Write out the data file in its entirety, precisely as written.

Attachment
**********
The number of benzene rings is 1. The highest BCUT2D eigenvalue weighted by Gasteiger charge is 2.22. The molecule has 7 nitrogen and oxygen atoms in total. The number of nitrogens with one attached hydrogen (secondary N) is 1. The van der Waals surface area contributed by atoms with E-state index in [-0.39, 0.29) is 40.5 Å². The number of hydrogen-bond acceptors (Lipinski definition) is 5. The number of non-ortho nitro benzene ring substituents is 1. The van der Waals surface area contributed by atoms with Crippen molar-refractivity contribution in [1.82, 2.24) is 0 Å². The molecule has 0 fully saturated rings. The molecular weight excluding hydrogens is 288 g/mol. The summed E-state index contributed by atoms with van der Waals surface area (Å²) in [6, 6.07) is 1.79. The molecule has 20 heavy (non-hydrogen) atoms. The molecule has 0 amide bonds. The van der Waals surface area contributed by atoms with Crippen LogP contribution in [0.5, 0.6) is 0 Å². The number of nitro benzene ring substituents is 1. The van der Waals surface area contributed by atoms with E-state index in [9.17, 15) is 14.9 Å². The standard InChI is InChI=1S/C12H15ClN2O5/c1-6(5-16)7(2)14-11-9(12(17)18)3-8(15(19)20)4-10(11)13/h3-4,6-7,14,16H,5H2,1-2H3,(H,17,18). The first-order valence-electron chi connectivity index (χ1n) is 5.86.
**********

The number of benzene rings is 1. The highest BCUT2D eigenvalue weighted by Gasteiger charge is 2.22. The molecule has 7 nitrogen and oxygen atoms in total. The number of nitrogens with one attached hydrogen (secondary N) is 1. The van der Waals surface area contributed by atoms with E-state index in [-0.39, 0.29) is 40.5 Å². The number of hydrogen-bond acceptors (Lipinski definition) is 5. The number of non-ortho nitro benzene ring substituents is 1. The van der Waals surface area contributed by atoms with Crippen molar-refractivity contribution in [1.82, 2.24) is 0 Å². The molecule has 0 fully saturated rings. The molecular weight excluding hydrogens is 288 g/mol. The summed E-state index contributed by atoms with van der Waals surface area (Å²) in [6, 6.07) is 1.79. The molecule has 20 heavy (non-hydrogen) atoms. The molecule has 0 amide bonds. The van der Waals surface area contributed by atoms with Crippen LogP contribution in [0.5, 0.6) is 0 Å². The number of nitro benzene ring substituents is 1. The van der Waals surface area contributed by atoms with E-state index in [9.17, 15) is 14.9 Å². The standard InChI is InChI=1S/C12H15ClN2O5/c1-6(5-16)7(2)14-11-9(12(17)18)3-8(15(19)20)4-10(11)13/h3-4,6-7,14,16H,5H2,1-2H3,(H,17,18). The first-order valence-electron chi connectivity index (χ1n) is 5.86.